Comment: The Need for a Formal Invalidation Process for Animal and Non-animal Tests
Michael Balls and Robert Combes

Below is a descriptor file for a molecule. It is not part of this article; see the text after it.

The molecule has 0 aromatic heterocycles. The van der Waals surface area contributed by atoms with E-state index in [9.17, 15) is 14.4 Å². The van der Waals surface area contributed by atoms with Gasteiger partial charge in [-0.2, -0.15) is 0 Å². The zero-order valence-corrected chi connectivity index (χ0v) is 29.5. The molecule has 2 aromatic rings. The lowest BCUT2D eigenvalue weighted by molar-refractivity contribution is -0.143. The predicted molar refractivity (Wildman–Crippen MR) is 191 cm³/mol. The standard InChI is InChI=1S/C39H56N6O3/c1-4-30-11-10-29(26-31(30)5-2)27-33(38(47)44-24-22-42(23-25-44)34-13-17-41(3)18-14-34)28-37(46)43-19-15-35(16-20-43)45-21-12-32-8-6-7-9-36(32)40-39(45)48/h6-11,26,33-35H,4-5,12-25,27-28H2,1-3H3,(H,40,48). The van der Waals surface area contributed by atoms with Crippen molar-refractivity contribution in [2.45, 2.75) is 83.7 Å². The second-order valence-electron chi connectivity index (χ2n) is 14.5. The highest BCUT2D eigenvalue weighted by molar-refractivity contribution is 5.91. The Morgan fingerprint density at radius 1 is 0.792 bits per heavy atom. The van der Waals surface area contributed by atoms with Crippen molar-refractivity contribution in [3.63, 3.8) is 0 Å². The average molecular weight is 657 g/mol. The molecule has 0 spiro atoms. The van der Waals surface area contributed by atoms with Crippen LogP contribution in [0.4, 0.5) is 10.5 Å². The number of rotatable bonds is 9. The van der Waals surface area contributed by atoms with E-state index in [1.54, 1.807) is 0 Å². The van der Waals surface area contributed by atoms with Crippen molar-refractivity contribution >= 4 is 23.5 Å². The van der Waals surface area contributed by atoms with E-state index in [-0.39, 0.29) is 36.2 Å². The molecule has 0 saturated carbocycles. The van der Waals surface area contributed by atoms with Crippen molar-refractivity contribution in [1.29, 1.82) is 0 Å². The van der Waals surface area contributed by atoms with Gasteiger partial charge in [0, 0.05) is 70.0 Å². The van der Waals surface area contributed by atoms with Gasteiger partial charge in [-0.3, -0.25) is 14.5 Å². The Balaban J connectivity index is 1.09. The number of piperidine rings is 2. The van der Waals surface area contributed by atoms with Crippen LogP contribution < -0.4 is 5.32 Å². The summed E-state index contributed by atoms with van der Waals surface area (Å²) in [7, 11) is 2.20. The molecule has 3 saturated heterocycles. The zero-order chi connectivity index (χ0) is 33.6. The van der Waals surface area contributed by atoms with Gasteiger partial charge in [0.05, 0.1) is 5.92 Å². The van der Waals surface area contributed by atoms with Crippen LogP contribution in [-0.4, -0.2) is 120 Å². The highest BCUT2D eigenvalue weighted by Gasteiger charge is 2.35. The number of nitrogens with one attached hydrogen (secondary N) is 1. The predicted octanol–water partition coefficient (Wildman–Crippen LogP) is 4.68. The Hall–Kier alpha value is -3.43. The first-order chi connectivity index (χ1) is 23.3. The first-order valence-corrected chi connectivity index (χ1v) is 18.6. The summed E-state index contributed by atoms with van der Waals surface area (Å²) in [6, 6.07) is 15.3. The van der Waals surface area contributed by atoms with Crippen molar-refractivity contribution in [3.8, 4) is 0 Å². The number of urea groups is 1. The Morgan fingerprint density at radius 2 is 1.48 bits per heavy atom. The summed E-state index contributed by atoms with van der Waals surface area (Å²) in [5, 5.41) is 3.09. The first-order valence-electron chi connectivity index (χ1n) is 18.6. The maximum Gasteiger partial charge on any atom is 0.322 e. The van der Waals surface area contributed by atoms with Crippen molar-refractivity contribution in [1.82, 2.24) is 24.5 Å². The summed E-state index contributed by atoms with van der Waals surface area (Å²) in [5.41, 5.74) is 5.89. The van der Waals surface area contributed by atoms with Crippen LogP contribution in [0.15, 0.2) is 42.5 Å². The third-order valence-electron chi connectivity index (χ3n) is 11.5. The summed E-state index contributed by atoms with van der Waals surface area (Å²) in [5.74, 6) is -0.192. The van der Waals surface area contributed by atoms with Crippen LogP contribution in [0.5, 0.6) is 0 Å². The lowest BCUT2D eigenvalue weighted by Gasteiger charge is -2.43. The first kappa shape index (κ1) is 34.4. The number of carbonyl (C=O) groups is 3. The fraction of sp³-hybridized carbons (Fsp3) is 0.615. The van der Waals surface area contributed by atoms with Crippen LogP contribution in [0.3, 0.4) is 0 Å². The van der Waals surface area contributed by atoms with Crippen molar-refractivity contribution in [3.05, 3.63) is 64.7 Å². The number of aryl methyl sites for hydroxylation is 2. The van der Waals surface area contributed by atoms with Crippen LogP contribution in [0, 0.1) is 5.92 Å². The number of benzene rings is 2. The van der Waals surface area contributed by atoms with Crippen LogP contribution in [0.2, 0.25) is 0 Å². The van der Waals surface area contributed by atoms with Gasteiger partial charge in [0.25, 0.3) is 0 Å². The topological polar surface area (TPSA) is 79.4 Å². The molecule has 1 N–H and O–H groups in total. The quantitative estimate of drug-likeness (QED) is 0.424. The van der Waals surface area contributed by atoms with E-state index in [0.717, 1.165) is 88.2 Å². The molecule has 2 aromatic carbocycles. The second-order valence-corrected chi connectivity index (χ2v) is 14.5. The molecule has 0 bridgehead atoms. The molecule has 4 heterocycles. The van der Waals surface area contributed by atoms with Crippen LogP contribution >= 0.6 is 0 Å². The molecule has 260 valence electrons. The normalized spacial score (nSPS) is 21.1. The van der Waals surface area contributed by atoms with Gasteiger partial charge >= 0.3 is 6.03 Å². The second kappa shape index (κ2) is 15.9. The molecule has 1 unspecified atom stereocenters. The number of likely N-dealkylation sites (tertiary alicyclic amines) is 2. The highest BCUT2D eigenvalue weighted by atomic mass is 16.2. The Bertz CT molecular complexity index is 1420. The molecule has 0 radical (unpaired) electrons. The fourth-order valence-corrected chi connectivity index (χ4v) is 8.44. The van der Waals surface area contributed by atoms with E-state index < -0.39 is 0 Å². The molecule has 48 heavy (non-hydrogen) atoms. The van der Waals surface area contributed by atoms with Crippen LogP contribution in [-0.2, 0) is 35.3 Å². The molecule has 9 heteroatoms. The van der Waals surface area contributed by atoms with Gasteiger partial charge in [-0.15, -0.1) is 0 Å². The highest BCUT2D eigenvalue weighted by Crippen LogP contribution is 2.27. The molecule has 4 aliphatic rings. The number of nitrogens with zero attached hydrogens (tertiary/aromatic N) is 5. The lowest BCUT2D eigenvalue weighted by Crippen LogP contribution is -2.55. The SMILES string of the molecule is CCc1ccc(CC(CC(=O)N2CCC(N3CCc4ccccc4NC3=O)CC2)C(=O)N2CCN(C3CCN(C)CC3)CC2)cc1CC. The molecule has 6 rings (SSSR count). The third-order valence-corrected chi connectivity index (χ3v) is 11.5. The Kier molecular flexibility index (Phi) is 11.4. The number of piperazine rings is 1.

A plethora of regulations require that many chemicals and chemical products are tested for efficacy and/or toxicity. When permitted to operate effectively and without bias, the ECVAM/ICCVAM/OECD validation process can be used to independently establish that new animal and non-animal test procedures are sufficiently relevant and reliable for their stated purposes and should be considered for regulatory use. However, the validation process is under threat because of vested interests of various kinds, and it is clear that many currently-accepted animal tests and candidate animal and non-animal tests do not, and could never, meet the agreed criteria for necessity, test development, prevalidation, validation and acceptance. We therefore need an invalidation process to parallel and protect the validation process, so that such methods could be independently reviewed and declared irrelevant and/or unreliable for their claimed purposes. An additional advantage of such a process would be that valuable resources would no longer be wasted in attempts to secure the acceptance of inherently inadequate tests.